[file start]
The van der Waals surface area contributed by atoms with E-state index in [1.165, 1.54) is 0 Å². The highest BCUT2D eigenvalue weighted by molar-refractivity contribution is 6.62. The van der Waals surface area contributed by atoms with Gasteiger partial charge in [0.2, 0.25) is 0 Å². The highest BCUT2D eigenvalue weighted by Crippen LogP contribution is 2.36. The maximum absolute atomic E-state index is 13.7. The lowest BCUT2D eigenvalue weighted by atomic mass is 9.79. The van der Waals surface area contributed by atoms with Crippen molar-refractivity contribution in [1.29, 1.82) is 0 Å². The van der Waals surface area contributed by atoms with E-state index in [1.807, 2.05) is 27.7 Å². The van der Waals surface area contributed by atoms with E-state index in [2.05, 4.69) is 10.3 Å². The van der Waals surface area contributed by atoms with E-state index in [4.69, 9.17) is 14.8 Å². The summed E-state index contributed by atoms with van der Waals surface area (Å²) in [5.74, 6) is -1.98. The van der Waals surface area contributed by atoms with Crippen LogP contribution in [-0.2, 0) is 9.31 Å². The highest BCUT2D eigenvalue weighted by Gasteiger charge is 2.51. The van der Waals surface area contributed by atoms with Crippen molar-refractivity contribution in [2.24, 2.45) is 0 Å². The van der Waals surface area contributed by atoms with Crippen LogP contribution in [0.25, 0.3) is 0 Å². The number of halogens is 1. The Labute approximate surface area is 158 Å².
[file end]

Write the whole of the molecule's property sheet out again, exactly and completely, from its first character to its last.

The van der Waals surface area contributed by atoms with E-state index in [1.165, 1.54) is 0 Å². The highest BCUT2D eigenvalue weighted by molar-refractivity contribution is 6.62. The van der Waals surface area contributed by atoms with Gasteiger partial charge in [0.2, 0.25) is 0 Å². The highest BCUT2D eigenvalue weighted by Crippen LogP contribution is 2.36. The maximum absolute atomic E-state index is 13.7. The lowest BCUT2D eigenvalue weighted by atomic mass is 9.79. The van der Waals surface area contributed by atoms with Crippen molar-refractivity contribution in [1.29, 1.82) is 0 Å². The van der Waals surface area contributed by atoms with E-state index in [1.807, 2.05) is 27.7 Å². The van der Waals surface area contributed by atoms with E-state index in [2.05, 4.69) is 10.3 Å². The van der Waals surface area contributed by atoms with E-state index in [4.69, 9.17) is 14.8 Å². The summed E-state index contributed by atoms with van der Waals surface area (Å²) in [5.74, 6) is -1.98. The van der Waals surface area contributed by atoms with Crippen LogP contribution in [-0.2, 0) is 9.31 Å². The highest BCUT2D eigenvalue weighted by Gasteiger charge is 2.51. The van der Waals surface area contributed by atoms with Crippen molar-refractivity contribution in [2.24, 2.45) is 0 Å². The van der Waals surface area contributed by atoms with Crippen LogP contribution in [0.25, 0.3) is 0 Å². The number of halogens is 1. The Labute approximate surface area is 158 Å².